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Exposing the truth to save taxpayers’ money

An aerial view of a small town in Czech Republic

Ústí nad Labem in Czech Republic, part of the region where whistleblower Leo Steiner reported corruption in the allocation of EU subsidies. Flickr; Martin Grill

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For many people, the coronavirus pandemic has highlighted the importance of public services, especially hospitals and schools, and the funding that supports them. Every cent counts. The crisis has also shown that when there is less oversight of how governments spend taxpayers’ money, corruption risks increase.

Whistleblowers have a vital role in protecting public money. When people speak up about abuses of public funds, they can make a real difference to the money governments have to spend – meaning they can provide better services.

Government official Leo Steiner understood this when he spoke out over EU subsidy distribution in the Czech Republic’s north-west region. In 2012, he joined a department responsible for allocating European subsidies, hoping to help fund much-needed public projects such as schools, cultural centres and sports grounds.

But Steiner quickly became suspicious. Subsidies didn’t seem to be going where they were most needed. Affluent areas gained funds for overpriced facilities, while areas needing financial support received nothing.

Speaking up for need over greed

Steiner soon understood why. At a meeting of the funding scheme managing committee, he witnessed members openly allocating billions of Czech Koruna before calls for project applications were issued. Another meeting saw 20 per cent of grants in a project cycle allocated to bribe people over which projects should proceed.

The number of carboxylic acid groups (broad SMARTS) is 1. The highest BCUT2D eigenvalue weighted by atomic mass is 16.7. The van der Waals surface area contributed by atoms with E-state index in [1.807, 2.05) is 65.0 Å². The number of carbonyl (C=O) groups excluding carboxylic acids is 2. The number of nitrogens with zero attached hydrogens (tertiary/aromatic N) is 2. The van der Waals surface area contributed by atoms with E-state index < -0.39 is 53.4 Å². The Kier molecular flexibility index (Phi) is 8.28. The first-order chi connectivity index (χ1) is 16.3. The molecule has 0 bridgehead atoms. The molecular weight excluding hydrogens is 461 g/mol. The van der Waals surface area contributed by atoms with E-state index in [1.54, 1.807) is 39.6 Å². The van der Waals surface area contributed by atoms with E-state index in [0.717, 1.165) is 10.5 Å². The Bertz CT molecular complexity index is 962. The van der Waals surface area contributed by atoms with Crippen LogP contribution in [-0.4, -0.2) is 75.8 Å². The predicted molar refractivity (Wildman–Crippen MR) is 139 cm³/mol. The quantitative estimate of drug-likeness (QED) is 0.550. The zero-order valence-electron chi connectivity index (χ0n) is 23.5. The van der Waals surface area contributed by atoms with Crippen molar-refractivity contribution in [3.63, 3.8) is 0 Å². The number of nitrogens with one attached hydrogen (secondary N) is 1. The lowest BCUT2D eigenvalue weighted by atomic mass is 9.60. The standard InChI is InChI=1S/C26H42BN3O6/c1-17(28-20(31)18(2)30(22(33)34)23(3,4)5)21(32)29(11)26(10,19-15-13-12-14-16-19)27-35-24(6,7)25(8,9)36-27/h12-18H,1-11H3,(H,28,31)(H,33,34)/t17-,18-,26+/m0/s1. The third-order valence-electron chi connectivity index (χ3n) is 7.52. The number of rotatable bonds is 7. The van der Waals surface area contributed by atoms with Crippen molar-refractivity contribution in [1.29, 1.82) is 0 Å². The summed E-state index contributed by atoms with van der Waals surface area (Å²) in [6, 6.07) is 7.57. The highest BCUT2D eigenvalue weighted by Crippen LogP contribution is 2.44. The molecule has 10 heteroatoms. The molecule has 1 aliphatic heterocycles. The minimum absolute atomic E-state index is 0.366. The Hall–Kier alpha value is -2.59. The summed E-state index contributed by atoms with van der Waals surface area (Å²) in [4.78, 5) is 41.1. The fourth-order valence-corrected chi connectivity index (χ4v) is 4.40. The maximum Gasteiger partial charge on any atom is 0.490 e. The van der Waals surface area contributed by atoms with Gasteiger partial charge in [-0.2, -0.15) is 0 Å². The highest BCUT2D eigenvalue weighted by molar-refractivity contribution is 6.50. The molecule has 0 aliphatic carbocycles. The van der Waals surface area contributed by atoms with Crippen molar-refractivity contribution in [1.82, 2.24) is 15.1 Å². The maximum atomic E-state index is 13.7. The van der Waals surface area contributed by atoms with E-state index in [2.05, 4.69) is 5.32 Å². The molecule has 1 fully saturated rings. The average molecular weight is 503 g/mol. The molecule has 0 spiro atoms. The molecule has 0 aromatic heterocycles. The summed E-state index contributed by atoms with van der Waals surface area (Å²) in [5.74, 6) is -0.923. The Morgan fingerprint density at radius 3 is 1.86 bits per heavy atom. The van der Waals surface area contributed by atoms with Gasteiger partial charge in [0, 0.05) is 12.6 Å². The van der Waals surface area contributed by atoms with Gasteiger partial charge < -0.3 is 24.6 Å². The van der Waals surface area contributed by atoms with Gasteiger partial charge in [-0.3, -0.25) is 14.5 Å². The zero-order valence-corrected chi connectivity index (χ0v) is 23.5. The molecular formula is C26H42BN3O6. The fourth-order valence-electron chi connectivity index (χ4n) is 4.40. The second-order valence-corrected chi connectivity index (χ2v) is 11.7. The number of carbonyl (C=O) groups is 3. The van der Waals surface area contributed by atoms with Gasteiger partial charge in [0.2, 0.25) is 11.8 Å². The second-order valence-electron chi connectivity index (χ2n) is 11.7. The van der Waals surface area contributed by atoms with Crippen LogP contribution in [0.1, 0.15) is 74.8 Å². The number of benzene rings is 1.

With help from the Czech chapter of Transparency International, Steiner reported the situation to the anti-corruption police and collected documents for their investigation. These showed the pre-selection of projects, falsified inspection reports, a list of politicians’ preferred projects and pressure on external evaluators. Officials were threatened with firing if they didn’t participate in the fraud. Many resigned.

Managers tried to force Steiner to withdraw his claims. He was threatened and left his job, fearing for his life, before filing a criminal complaint alleging manipulation of grant distribution. His testimony helped the police investigation, which found that high-level regional politicians were closely linked to local business. More than two-thirds of the projects begun through the 20 billion Koruna (US$800 million) scheme were questionable.

Since 2013, several high-ranking Czech officials have been convicted of bribery and fraud. In total, almost thirty officials, politicians and businesspeople have been charged with abuse of power, manipulating public procurement, accepting bribes or mismanaging assets. Court cases are ongoing, but the European Commission has already fined the Czech Republic over 2 billion Koruna (US$8 million) for mishandling public funds.

The case has also helped drive reform of the country’s EU funding distribution system. Money is now allocated by a central body, free from undue local influence – so funds can better benefit communities which really need them.

Protecting public budgets from embezzlement

Without proper oversight, the large sums allocated to public budgets can create numerous opportunities for officials to divert funds for their own benefit.